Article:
• Authorizing is done in two steps. First request a certificate and then approve the pending request on your CA. Once the certificate is issued and installed, the initial setup for the UCS service is complete.

UCS7

The next step is to configure the “User Roles” on the UCS. The setup of UCS includes one “default” role. You can specify which role you would like to use in the GPO. If you do not specify a role in the GPO the default role will be used. In our test setup, we’ve used the default role.

  • Specify the list of StoreFront server you would like to use the specific role
  • Specify the list of VDA’s you would like to logon to with the specific role
  • Specify the list of Users you would like to logon to StoreFront with the specific role

Specify all the above settings and we are done with the configuration of the UCS.

UCS8

Firewall

The technical preview does not open up the local firewall yet on the UCS server. Configure the local firewall manually to accept incoming requests on port 80.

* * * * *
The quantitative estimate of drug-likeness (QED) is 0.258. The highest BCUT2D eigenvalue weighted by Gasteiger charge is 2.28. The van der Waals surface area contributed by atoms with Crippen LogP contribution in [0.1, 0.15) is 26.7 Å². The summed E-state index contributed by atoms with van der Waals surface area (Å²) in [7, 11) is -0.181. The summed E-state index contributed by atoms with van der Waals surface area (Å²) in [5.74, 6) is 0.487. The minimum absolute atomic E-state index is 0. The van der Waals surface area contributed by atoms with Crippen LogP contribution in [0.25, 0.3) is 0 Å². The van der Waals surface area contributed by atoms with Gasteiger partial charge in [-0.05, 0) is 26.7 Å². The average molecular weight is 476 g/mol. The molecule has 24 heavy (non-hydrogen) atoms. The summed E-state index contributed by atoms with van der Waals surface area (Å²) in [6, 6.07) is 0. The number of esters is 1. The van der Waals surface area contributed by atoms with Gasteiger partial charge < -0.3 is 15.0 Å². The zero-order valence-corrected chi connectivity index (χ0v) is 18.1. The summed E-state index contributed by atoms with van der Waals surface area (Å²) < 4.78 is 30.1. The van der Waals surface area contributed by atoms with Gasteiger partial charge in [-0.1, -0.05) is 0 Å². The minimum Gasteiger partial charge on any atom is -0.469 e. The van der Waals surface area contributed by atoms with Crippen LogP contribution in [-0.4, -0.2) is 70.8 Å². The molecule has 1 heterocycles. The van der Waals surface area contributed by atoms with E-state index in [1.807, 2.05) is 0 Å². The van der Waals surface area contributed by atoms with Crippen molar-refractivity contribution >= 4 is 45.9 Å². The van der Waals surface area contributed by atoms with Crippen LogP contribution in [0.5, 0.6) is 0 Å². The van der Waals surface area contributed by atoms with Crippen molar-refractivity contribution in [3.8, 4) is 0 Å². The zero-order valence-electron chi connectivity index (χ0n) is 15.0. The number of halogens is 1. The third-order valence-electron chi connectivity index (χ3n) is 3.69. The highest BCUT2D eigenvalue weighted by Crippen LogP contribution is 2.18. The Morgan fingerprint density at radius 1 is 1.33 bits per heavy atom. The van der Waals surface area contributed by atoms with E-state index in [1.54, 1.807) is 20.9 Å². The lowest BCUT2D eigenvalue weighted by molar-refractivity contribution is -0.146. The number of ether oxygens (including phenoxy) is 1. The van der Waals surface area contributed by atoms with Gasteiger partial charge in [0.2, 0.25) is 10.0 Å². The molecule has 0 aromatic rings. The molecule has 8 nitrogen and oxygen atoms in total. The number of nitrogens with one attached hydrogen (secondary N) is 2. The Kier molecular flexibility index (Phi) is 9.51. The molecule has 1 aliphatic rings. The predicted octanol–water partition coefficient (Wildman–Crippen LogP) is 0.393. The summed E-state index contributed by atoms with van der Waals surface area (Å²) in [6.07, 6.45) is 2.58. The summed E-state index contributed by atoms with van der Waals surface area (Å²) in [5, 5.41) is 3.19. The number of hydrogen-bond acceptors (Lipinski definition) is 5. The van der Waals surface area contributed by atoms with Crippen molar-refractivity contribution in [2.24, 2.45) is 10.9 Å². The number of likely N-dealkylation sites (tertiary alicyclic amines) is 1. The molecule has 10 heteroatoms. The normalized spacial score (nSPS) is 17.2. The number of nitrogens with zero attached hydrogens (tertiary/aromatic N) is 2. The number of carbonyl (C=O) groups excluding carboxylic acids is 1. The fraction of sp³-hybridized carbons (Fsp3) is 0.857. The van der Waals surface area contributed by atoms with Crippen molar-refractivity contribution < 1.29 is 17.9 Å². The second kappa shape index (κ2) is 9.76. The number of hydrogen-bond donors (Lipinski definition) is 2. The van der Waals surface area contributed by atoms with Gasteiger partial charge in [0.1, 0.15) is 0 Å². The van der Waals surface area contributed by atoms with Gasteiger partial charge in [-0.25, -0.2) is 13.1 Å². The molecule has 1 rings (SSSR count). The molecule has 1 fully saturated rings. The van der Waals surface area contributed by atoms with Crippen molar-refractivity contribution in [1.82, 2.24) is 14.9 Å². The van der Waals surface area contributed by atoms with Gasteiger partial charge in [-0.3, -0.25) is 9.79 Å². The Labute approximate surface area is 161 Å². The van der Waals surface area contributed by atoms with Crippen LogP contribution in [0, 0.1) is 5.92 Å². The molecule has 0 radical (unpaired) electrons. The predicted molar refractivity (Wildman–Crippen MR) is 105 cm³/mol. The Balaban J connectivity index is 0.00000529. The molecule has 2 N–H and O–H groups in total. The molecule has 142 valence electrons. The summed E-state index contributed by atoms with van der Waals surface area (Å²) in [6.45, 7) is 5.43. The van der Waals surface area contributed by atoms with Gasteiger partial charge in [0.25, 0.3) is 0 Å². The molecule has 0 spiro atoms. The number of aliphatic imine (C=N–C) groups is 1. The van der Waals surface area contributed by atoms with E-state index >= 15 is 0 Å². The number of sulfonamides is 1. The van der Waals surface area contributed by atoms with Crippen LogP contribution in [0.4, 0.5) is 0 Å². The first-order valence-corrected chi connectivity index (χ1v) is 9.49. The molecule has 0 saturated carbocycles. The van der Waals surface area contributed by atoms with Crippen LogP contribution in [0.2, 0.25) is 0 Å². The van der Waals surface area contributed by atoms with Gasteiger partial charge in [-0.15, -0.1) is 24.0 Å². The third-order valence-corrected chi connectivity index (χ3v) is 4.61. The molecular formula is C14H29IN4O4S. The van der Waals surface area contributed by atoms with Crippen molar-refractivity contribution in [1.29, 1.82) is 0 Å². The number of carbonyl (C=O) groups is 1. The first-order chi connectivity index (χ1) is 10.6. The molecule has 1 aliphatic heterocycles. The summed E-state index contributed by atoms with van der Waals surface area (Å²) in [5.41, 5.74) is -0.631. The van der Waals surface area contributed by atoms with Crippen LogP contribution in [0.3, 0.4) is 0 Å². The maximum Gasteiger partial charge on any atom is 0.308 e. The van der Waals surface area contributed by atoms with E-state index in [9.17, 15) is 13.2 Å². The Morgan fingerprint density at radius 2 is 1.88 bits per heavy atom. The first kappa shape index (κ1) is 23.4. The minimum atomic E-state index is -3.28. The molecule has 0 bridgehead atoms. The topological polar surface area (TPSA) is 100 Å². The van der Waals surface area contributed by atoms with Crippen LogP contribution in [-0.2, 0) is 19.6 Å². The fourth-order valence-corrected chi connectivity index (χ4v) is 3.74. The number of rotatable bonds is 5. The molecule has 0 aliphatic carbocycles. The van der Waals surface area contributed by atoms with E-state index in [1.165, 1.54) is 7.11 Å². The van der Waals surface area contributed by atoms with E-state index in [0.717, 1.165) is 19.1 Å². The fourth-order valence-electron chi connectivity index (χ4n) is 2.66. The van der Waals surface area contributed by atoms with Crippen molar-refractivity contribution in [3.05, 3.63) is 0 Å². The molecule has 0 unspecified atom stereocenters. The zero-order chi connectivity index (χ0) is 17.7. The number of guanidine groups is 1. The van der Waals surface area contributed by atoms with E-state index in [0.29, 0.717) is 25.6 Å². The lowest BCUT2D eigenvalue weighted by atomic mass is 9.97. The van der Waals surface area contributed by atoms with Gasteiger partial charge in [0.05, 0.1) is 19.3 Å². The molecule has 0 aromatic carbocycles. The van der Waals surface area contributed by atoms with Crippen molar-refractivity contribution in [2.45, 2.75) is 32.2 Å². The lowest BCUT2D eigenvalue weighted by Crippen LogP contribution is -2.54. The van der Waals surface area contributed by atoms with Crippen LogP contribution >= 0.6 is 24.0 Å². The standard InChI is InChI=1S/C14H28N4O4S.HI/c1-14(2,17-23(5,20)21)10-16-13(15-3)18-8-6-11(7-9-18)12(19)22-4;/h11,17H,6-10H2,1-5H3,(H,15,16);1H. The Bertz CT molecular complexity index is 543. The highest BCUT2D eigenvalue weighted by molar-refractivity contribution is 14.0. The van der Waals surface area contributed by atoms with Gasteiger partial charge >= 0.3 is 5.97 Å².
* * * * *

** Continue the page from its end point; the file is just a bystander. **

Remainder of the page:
NetScaler Gateway Authentication/Session Profile

Once the installation and configuration of the UCS is complete, we can begin with the configuration of the Netscaler Gateway setup.

The setup used in testing is similar to this schematic:

NSG_ADFS_UCS_VDA

Authentication Profile

  • Import your ADFS signing certificate (public key only)
  • Create a SAML authentication server
  • Create a SAML authentication policy and bind the SAML authentication server
  • Bind the SAML authentication policy to the Netscaler Gateway virtual server
add ssl certKey adfs_signing_cert -cert adfs_signing_cert.cer

add authentication samlAction adfs_auth_svr -samlIdPCertName adfs_signing_cert" -samlSigningCertName <nsg_fqdn> -samlRedirectUrl "https://<adfs_fqdn>/adfs/ls" -samlUserField "Name ID" -samlIssuerName <nsg_fqdn>

add authentication samlPolicy adfs_auth_pol ns_true adfs_auth_svr

bind vpn vserver nsg_vsrv -policy adfs_auth_pol -priority 100

 

AD FS Configuration

We’ll need to establish a relying party trust on the AD FS server between it, as the identity provider (IdP), and the NetScaler Gateway virtual server, a service provider (SP),  configured for use with SAML 2.0 protocol/authentication.